June 2013
Volume 54, Issue 15
ARVO Annual Meeting Abstract  |   June 2013
Epigenetic Regulation of Rod Photoreceptor Development
Author Affiliations & Notes
  • Sarah Cheng
    N-NRL, Bldg 6, National Eye Institute, Bethesda, MD
  • Hyun-Jin Yang
    N-NRL, Bldg 6, National Eye Institute, Bethesda, MD
  • Anand Swaroop
    N-NRL, Bldg 6, National Eye Institute, Bethesda, MD
  • Footnotes
    Commercial Relationships Sarah Cheng, None; Hyun-Jin Yang, None; Anand Swaroop, None
  • Footnotes
    Support None
Investigative Ophthalmology & Visual Science June 2013, Vol.54, 6111. doi:
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      Sarah Cheng, Hyun-Jin Yang, Anand Swaroop; Epigenetic Regulation of Rod Photoreceptor Development. Invest. Ophthalmol. Vis. Sci. 2013;54(15):6111.

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      © ARVO (1962-2015); The Authors (2016-present)

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Purpose: Stringent control of gene expression is critical for photoreceptor development and function. A handful of transcription factors regulate photoreceptor-specific gene expression. Interestingly, a group of their downstream target genes, including phototransduction genes, exhibit delayed onset of expression in developing rod photoreceptors, suggesting additional regulatory mechanisms. In this study, we have explored epigenetic regulation of photoreceptor gene expression, with focus on gene-silencing histone modification H3K27Me3 and gene-activating histone modification H3K4Me3.

Methods: Rod photoreceptors were purified from Nrl-GFP mice by fluorescence activated cell sorting. We performed chromatin immunoprecipitation using the flow-sorted mouse rod photoreceptors to characterize changes in H3K4Me3 and H3K27Me3 profiles during rod development. We then knock-down specific components of histone modifying complexes using in vivo electroporation of P0 mouse retina with shRNA. Expression of rod genes is analyzed at P6-10 by immunohistochemistry.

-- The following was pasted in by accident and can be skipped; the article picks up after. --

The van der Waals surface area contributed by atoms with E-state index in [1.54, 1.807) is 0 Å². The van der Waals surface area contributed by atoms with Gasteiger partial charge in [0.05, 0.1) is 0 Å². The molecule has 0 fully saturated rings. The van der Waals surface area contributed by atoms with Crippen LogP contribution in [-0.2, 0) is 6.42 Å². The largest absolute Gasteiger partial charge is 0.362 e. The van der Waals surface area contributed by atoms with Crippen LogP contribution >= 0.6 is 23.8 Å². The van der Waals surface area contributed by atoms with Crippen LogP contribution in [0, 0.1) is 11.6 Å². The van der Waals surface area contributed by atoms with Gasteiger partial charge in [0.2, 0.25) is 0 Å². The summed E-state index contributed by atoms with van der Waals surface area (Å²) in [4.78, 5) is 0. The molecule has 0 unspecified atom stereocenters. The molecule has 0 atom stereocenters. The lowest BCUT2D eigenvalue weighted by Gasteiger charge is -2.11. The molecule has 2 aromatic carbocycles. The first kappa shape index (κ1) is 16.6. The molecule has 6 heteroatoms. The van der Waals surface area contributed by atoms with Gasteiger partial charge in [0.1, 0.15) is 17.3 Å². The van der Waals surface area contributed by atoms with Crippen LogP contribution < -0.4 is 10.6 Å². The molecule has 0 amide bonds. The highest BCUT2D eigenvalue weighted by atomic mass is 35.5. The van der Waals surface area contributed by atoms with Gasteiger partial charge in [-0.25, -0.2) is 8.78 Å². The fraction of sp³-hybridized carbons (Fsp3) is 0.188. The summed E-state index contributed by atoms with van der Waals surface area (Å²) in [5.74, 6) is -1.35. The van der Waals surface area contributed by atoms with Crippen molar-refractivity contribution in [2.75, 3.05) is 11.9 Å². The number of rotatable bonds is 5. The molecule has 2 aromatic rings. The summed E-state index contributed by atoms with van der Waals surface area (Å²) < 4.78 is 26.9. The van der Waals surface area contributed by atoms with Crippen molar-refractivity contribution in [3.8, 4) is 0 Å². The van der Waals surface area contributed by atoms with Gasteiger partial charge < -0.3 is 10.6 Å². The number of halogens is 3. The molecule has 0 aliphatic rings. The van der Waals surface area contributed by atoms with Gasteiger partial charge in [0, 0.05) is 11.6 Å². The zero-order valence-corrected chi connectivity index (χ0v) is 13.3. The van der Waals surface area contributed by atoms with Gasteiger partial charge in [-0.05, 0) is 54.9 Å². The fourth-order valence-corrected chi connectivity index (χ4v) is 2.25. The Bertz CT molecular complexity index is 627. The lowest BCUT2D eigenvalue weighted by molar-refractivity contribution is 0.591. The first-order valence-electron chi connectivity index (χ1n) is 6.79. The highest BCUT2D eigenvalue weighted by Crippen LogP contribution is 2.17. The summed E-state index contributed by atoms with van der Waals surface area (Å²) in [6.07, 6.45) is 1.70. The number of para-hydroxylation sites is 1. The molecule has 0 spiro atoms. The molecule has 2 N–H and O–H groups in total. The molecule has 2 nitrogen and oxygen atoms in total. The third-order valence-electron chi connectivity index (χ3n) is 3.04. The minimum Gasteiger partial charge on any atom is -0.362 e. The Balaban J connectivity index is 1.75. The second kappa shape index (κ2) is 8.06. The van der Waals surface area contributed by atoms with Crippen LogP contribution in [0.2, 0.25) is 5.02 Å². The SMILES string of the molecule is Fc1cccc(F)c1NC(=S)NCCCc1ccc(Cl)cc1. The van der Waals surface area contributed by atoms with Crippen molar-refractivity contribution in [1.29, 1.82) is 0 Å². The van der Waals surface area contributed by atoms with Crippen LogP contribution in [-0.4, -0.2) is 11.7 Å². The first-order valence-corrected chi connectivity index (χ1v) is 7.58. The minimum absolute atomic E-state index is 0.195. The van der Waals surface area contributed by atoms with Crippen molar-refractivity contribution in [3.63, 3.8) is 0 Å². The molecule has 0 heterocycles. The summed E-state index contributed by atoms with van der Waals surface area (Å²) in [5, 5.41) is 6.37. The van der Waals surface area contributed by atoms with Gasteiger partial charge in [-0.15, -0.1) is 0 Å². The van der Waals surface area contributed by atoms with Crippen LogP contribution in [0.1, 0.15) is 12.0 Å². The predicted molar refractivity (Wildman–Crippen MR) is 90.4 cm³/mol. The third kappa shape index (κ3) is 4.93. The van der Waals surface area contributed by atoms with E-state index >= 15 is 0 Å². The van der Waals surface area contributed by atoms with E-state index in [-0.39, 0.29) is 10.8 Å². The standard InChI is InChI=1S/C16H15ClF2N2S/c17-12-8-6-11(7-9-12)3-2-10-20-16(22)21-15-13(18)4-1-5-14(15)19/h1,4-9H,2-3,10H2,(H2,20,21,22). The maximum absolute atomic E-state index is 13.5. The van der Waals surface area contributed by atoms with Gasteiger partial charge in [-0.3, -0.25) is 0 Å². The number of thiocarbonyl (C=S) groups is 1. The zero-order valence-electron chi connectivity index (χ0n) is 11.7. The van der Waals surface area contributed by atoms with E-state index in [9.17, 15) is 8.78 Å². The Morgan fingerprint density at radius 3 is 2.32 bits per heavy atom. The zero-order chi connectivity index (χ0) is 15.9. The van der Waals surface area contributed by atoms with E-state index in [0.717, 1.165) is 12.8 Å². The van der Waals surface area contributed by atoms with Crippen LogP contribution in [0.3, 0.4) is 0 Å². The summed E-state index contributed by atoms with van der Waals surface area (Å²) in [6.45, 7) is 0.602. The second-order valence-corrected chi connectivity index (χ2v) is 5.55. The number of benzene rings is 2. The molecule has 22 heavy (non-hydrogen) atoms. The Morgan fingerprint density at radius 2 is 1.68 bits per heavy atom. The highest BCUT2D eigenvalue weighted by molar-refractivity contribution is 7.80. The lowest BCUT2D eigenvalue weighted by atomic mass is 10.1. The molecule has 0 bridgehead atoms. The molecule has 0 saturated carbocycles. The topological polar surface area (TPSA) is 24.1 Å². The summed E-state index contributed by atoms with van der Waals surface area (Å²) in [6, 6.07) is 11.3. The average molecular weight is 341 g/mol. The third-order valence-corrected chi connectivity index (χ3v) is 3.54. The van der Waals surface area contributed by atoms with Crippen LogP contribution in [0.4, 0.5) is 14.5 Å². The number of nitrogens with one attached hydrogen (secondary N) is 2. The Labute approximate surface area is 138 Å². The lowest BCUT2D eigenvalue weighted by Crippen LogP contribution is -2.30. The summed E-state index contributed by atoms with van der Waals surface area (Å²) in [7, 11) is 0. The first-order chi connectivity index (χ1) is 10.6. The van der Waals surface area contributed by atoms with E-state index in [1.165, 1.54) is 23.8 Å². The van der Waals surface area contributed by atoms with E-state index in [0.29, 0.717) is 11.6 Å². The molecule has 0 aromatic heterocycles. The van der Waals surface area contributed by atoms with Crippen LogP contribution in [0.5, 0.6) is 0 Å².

Results: We found that rod genes were marked with H3K27Me3 in newborn rod photoreceptors. There was then subsequent change in histone modification profile towards H3K4Me3, which accompanied gene activation as rods further differentiate. The knock-down experiments are in progress. We expect that changes in methylation components would bias retinal gene expression profile toward a more immature state.

Conclusions: This is the first study to directly examine epigenetic regulation of gene expression during development of a single retinal cell type in vivo. Our results affirm that histone modifications are important contributors to gene regulation in developing rod photoreceptors.

Keywords: 688 retina • 533 gene/expression • 698 retinal development  

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